I just hope that those in the legal and arts communities with whom I have close relationships will not give up on me. And I hope that my kids will get to have a Mom back who can run (or even walk) with them at the park again (it's a good thing I like drawing, reading, and board games so we can at least do those things together right now).  And I hope I can finally fucking stop disappointing those I love with all my frailty and struggles to get my vessel back in some semi-functional condition.

I want so deeply to have high hopes about the femoral derotational osteotomy.  It sounds like it should solve the mechanical dysfunction that keeps causing my body to feel like a wrap dress tangled up in itself, trying desperately to stay on its hanger. But I've been hopeful before and have been disappointed too many times to be naive now.  But I am not angry.  I was angry.  I was very angry some time ago. I wondered why I was so afflicted. I even wondered who had a voodoo doll of me somewhere and how I could possibly apologize for whatever it was I did so I could make all the pain stop and just get back to business. Maybe I secretly believed in karma. But I've grown past all that. I am calm. I acknowledge where and who I am. But just because I acknowledge my limitations, that doesn't make me accept less than I want from my self: this self that I have worked on so diligently for thirty-nine years.

It's hard to come so far and fear not getting as far as I dreamed.  It's hard to disappoint people who have come to rely on my skills and prowess.  It's hard to disappoint those I love. Again and again, despite every fiber of my being wishing wishing wishing to be better.  The confluence of all those disappointments, with a new surgery circling like a treacherous cyclone on my path ahead, creates a fog of ennui that sits heavy over most everything in this moment. Just like with fog on a highway, there are breaks in it, thankfully. But sometimes it's so thick you just have to pull over. I don't always feel like this. But today, I can't help but pull over for a while as I wait, and hope, for it to dissipate.

Saturday, July 9, 2016

That Perfect Wisdom

When I was a mere seventeen years old, I resided in the land of soul searching. I was as passionate and inspired as a young woman could possibly be. I wanted to try and learn everything I could. I was a seeker of wonder, a seeker of experience, a seeker of love.  I didn't want to miss a thing that would fill my mind with new perspectives and thoughts and envelop my body with new sensations and feelings. And, indeed, I found so much wonder, experience, and love on my journey. That woman amazes me to this day, and I am deeply pleased she is a part of the woman I have become.

But I could not have been so free and open to experience and learning, could not have been so passionate about finding myself and my place in the world, without my father.  He is, to this day, the wisest person I know.  It's perfectly fitting that it is he who gets to wear the black robe in the federal courthouse in my hometown these days.

That seventeen-year-old me wrote my Dad a letter.  Let that sink in.  That seventeen-year-old angst-filled, driven, passionate, artistic, independent, rebellious me wrote my Dad--who was then a well-respected lawyer like I am today--a letter.  Trust me when I say there was some serious angst or disagreement that drove the letter.  When I need to say the most important things, I frequently find I can't say them out loud.  I turn to writing to articulate with precision the things that matter most.  And I did then.  My memory of the letter I wrote isn't as clear as I wish it was, so I am not sure if it was about religion or my then-boyfriend or something else, but I do know we must have been in conflict about something that burned in my soul, and I felt I needed to communicate something momentous to him, or it would not have been in writing.  What I do remember is that in the letter, I made reference to a song by Tori Amos called Winter.  Here are the lyrics:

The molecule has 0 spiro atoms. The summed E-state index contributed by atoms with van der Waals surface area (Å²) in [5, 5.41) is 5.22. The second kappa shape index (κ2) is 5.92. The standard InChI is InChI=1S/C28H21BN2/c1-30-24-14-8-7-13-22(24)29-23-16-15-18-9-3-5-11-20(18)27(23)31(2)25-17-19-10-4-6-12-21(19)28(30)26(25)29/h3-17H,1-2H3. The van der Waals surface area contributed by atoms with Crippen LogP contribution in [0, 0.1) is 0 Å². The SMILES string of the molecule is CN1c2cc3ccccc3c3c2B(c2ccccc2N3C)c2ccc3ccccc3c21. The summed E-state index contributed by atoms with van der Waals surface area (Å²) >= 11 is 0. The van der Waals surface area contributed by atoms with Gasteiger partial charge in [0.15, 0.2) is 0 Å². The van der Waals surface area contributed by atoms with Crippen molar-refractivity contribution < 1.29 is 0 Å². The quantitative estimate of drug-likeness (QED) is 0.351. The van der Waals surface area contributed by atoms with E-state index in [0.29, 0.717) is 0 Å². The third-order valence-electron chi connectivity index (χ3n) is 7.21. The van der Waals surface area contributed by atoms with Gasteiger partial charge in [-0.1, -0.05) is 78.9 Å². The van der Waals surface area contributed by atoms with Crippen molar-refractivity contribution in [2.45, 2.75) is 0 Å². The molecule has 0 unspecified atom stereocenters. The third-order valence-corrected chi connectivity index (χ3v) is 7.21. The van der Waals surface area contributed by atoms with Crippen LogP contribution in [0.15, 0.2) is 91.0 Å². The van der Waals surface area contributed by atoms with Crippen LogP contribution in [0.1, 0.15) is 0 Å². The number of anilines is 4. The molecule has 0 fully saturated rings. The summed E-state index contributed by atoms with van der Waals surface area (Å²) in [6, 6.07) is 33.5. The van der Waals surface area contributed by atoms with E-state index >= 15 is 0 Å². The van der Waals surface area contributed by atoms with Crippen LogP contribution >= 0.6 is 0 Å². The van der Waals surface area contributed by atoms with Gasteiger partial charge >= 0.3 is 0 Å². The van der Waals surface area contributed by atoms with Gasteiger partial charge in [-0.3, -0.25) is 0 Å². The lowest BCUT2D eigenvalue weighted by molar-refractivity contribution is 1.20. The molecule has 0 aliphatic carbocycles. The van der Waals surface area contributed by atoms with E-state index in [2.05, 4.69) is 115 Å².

Snow can wait
I forgot my mittens
Wipe my nose
Get my new boots on
I get a little warm in my heart
When I think of winter
I put my hand in my father's glove
I run off
Where the drifts get deeper
Sleeping beauty trips me with a frown
I hear a voice
"You must learn to stand up for yourself
Cause I can't always be around"
He says
When you gonna make up your mind
When you gonna love you as much as I do
When you gonna make up your mind
Cause things are gonna change so fast
All the white horses are still in bed
I tell you that I'll always want you near
You say that things change my dear

Boys get discovered as winter melts
Flowers competing for the sun
Years go by and I'm here still waiting
Withering where some snowman was
Mirror mirror where's the crystal palace
But I only can see myself
Skating around the truth who I am
But I know dad the ice is getting thin

When you gonna make up your mind
When you gonna love you as much as I do
When you gonna make up your mind
Cause things are gonna change so fast
All the white horses are still in bed
I tell you that I'll always want you near
You say that things change my dear

Hair is grey
And the fires are burning
So many dreams
On the shelf
You say I wanted you to be proud of me
I always wanted that myself

He says
When you gonna make up your mind
When you gonna love you as much as I do
When you gonna make up your mind
Cause things are gonna change so fast
All the white horses have gone ahead
I tell you that I'll always want you near
You say that things change
My dear